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Choreographer Merce Cunningham Comes to Orange County for a One-Night Stand

Feet move like paintbrushes gliding, stroking the floor like a canvas. An electric violin screeches and a tribal drumbeat accompanies it. The music rings out over the dancers dressed in full blue unitards lit under blue lights. It is the first meeting between all these elements, intertwining live, creating something new from independent entities.

This is the scene from the latest Merce Cunningham concoction performed at the Orange County Performing Arts Center Saturday night.

His unique style of dance has survived since the 1950s and has given him fame as arguably the greatest living choreographer. He used philosophy and pioneering style to create a new genre called “chance dance” based on the idea dance movements and music are created separately, only combined for the main act where the creators and audience discover if the relationship will be a match.

In art, finding beauty is often in creating harmony between all elements. In dance this is usually fashioned as a cohesive unit, but Merce Cunningham, and those working with him, finds harmony experimentally, searching for moments where the independent creations find kinship through chance encounter.

Cunningham, 88, has been successful in his endeavors for decades with help from his late life-partner, composer John Cage. Cunningham, after starting dance in his hometown of Centralia, Wash., moved onto being a soloist in the world-renowned Martha Graham Company.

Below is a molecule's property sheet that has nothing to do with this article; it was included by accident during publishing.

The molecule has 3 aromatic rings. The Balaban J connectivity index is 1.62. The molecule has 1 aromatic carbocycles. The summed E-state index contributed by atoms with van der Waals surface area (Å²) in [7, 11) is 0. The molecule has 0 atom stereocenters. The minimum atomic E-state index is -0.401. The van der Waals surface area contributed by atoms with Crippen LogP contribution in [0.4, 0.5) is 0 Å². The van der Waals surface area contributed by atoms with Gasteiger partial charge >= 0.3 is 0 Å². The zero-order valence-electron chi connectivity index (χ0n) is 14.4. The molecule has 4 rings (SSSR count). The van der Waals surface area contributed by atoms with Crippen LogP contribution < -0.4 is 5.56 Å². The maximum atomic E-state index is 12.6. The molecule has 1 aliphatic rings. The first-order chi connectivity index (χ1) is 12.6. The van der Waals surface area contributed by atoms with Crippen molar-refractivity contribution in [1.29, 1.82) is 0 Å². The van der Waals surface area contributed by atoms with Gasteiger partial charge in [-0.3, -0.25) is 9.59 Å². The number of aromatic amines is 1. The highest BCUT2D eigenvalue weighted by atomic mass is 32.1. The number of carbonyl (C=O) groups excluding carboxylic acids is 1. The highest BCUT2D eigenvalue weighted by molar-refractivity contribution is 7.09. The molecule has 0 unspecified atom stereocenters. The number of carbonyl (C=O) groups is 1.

Five years into being there he split. In 1953 Cunningham formed his own company, working with Cage until his death in 1992.

At the OCPAC performance Cunningham premiered his newest show “eyeSpace,” which had only been performed in New York and Miami before visiting the West Cost. For the OCPAC show Cunningham added a special performance that opened the night simply called “Event.”

An innovative spin on Cunningham’s classic style, “eyeSpace” implements iPod shuffles within the performance.

Audience members are given iPods filled with music created by Mikel Rouse called “International Cloud Atlas.” The music plays on shuffle giving each audience member a personal experience as they watch Cunningham’s company twist and turn, suspend on five toes, or “releve,” balance it all on one leg, an perform Cunningham’s challenging choreography with precision.

When the dances are not moving the suspension created presents action in the difficulty of stillness.

Unlike most ballets, which revolve around a narrative, Cunningham is more about the movements of the dance, presenting moments in time revolving around space. It is about the freedom of dancing and the experience for the viewer.

“Our ecstasy in dance comes from the possible gift of freedom, the exhilarating moment that this exposing of the bare energy can give us,” said Cunningham in 1952. “What is meant is not license, but freedom.”

THE RENEE and Henry Segerstrom Concert Hall feels bigger than it is.
Looking up from the orchestra it is like the giant concert halls onboard ritzy cruise ships. The boxes curve into the walls like clay molded by hand. Organ pipes look like whistles and cover the back wall. Below are patrons sitting behind the stage in the theatre-in-the-round shaped arena. Blue lights beam down from giant silver piano keys hanging from the ceiling.

First there is silence. Then an eerie scratching from the violin. The entire company is present, beginning the shuffle of the initial dance in “Event.”